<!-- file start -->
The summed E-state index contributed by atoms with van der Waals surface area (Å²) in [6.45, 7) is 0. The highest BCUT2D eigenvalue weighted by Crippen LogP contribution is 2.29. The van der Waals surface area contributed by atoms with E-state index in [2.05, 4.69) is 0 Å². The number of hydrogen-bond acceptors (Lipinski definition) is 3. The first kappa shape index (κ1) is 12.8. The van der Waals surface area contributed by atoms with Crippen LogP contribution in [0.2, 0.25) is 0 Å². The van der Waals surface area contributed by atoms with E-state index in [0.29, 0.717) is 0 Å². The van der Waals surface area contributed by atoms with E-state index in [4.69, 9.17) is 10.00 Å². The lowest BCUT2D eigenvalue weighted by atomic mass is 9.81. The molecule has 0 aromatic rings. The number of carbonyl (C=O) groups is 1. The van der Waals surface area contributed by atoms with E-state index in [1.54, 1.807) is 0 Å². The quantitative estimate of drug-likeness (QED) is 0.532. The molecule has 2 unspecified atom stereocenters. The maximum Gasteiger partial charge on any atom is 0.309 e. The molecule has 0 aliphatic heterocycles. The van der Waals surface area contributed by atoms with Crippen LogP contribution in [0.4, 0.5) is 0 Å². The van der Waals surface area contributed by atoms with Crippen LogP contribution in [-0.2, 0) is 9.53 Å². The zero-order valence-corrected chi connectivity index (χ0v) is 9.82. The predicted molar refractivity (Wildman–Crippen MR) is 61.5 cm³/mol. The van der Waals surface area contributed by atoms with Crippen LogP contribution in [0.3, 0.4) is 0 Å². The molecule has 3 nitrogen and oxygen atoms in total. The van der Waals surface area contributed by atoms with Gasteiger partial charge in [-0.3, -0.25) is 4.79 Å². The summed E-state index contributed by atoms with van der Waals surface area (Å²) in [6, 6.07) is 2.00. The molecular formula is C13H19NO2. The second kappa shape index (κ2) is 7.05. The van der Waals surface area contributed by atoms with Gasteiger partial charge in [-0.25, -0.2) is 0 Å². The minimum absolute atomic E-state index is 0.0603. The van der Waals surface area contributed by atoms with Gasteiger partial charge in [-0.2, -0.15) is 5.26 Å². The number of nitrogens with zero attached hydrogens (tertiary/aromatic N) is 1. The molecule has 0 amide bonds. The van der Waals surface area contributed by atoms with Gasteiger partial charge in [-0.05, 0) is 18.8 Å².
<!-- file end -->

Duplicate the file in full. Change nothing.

The summed E-state index contributed by atoms with van der Waals surface area (Å²) in [6.45, 7) is 0. The highest BCUT2D eigenvalue weighted by Crippen LogP contribution is 2.29. The van der Waals surface area contributed by atoms with E-state index in [2.05, 4.69) is 0 Å². The number of hydrogen-bond acceptors (Lipinski definition) is 3. The first kappa shape index (κ1) is 12.8. The van der Waals surface area contributed by atoms with Crippen LogP contribution in [0.2, 0.25) is 0 Å². The van der Waals surface area contributed by atoms with E-state index in [0.29, 0.717) is 0 Å². The van der Waals surface area contributed by atoms with E-state index in [4.69, 9.17) is 10.00 Å². The lowest BCUT2D eigenvalue weighted by atomic mass is 9.81. The molecule has 0 aromatic rings. The number of carbonyl (C=O) groups is 1. The van der Waals surface area contributed by atoms with E-state index in [1.54, 1.807) is 0 Å². The quantitative estimate of drug-likeness (QED) is 0.532. The molecule has 2 unspecified atom stereocenters. The maximum Gasteiger partial charge on any atom is 0.309 e. The molecule has 0 aliphatic heterocycles. The van der Waals surface area contributed by atoms with Crippen LogP contribution in [0.4, 0.5) is 0 Å². The van der Waals surface area contributed by atoms with Crippen LogP contribution in [-0.2, 0) is 9.53 Å². The zero-order valence-corrected chi connectivity index (χ0v) is 9.82. The predicted molar refractivity (Wildman–Crippen MR) is 61.5 cm³/mol. The van der Waals surface area contributed by atoms with Crippen LogP contribution in [0.3, 0.4) is 0 Å². The molecule has 3 nitrogen and oxygen atoms in total. The van der Waals surface area contributed by atoms with Gasteiger partial charge in [-0.3, -0.25) is 4.79 Å². The summed E-state index contributed by atoms with van der Waals surface area (Å²) in [6, 6.07) is 2.00. The molecular formula is C13H19NO2. The second kappa shape index (κ2) is 7.05. The van der Waals surface area contributed by atoms with Gasteiger partial charge in [-0.25, -0.2) is 0 Å². The minimum absolute atomic E-state index is 0.0603. The van der Waals surface area contributed by atoms with Gasteiger partial charge in [-0.2, -0.15) is 5.26 Å². The number of nitrogens with zero attached hydrogens (tertiary/aromatic N) is 1. The molecule has 0 amide bonds. The van der Waals surface area contributed by atoms with Gasteiger partial charge in [-0.05, 0) is 18.8 Å².